Max Garten's Fall 2019 Journal
coding is witchcraft
Class: (aspiring) Wizard
Strength: 10 (-0)
Dexterity: 12 (+1)
Constitution: 11 (+0)
Intelligence: 12 (+1)
Wisdom: 15 (+2)
Charisma: 16 (+3)
Backstory: A man who spent his younger years being possessed by a sloth demon, now seeks to rewrite his past failures in a better light. Although his stats are geared towards a Bard, a voodoo witch priestess cursed him with a terrible singing voice and eternally sub-par dance moves, so that one's out. Thus after shaking the demonic entity which plagued him, he resolved to go back and do what he always truly wanted, become a wizard.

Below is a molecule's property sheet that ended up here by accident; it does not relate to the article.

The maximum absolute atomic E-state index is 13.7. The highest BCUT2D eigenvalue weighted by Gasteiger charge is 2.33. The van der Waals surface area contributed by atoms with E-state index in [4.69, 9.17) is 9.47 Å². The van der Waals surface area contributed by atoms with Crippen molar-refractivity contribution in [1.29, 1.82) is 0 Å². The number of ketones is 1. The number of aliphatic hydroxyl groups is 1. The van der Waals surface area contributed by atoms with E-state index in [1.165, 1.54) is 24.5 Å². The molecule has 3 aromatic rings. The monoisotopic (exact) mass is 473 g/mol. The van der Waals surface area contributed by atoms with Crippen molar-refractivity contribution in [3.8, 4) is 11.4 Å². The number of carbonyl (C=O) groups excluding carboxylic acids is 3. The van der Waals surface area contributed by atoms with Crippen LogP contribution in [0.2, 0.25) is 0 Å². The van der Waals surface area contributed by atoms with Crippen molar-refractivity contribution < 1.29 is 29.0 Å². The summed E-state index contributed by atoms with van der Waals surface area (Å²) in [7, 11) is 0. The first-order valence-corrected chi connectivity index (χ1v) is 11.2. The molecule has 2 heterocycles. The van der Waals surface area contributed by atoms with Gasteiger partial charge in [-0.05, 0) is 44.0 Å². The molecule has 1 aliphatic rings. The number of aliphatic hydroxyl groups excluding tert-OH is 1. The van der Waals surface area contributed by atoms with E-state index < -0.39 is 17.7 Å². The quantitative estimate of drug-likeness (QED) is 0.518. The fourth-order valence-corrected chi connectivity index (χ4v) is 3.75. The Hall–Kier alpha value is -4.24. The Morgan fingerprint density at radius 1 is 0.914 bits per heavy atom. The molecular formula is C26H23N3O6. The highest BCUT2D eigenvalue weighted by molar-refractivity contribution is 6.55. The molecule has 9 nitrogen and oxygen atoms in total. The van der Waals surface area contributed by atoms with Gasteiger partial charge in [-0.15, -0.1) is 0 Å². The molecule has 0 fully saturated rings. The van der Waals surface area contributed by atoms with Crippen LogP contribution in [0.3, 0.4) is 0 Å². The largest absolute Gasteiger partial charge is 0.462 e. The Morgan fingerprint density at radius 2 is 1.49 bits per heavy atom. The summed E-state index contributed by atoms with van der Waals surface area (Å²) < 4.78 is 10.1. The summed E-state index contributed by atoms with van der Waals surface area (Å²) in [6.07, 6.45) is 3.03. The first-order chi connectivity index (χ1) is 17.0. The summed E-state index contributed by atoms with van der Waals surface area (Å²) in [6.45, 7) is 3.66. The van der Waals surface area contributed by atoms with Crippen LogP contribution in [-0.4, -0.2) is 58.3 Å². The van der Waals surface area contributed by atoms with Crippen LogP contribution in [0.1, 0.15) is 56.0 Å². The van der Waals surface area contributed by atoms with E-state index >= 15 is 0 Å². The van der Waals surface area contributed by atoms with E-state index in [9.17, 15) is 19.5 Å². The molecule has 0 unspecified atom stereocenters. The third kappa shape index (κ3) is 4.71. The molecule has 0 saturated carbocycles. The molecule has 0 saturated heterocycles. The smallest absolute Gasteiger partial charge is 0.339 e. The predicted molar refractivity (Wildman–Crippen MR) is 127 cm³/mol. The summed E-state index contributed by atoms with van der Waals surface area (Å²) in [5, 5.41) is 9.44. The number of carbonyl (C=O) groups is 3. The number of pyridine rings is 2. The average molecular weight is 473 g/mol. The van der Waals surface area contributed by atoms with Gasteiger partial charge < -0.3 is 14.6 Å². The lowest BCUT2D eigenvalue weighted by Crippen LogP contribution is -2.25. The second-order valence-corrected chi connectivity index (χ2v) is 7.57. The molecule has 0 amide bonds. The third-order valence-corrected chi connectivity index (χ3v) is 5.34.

Honestly: Enough with the dramatics (for now.) I am a man who after majorly botching almost the entirety of my academic career in the past, due to self-destructive tendencies and generally being a fool, now hopes to right those mistakes. After spending almost 6 years doing manual labor (kitchens, factories, welding, unions, to list some) I came to realize I loathed what I was doing. To be a cog in a machine that you despise is a fate worse than death, in my opinion. So for the good of my mental health I have come back to an institution where knowledge is cherished instead of attacked. I have an amazing wife who somehow puts up with me, a wonderful son who loves almost every form of (board/card/video) game he can get his hands on, and 3 fat cats. I spend far too much time researching and world-building for Dungeons and Dragons, have scorched my retinas with enough anime and manga to probably earn me the 10,000 hour mark of being an artisan-level nerd, and my ultimate goal is to make a robotic body so I may slough off this mortal coil and transcend to a new form. That, or make Gundams so the world can put an end to silly conflicts over resources as if we are basic apes, and start fighting about philosophical nightmares in the cold, vacuous Astral Sea.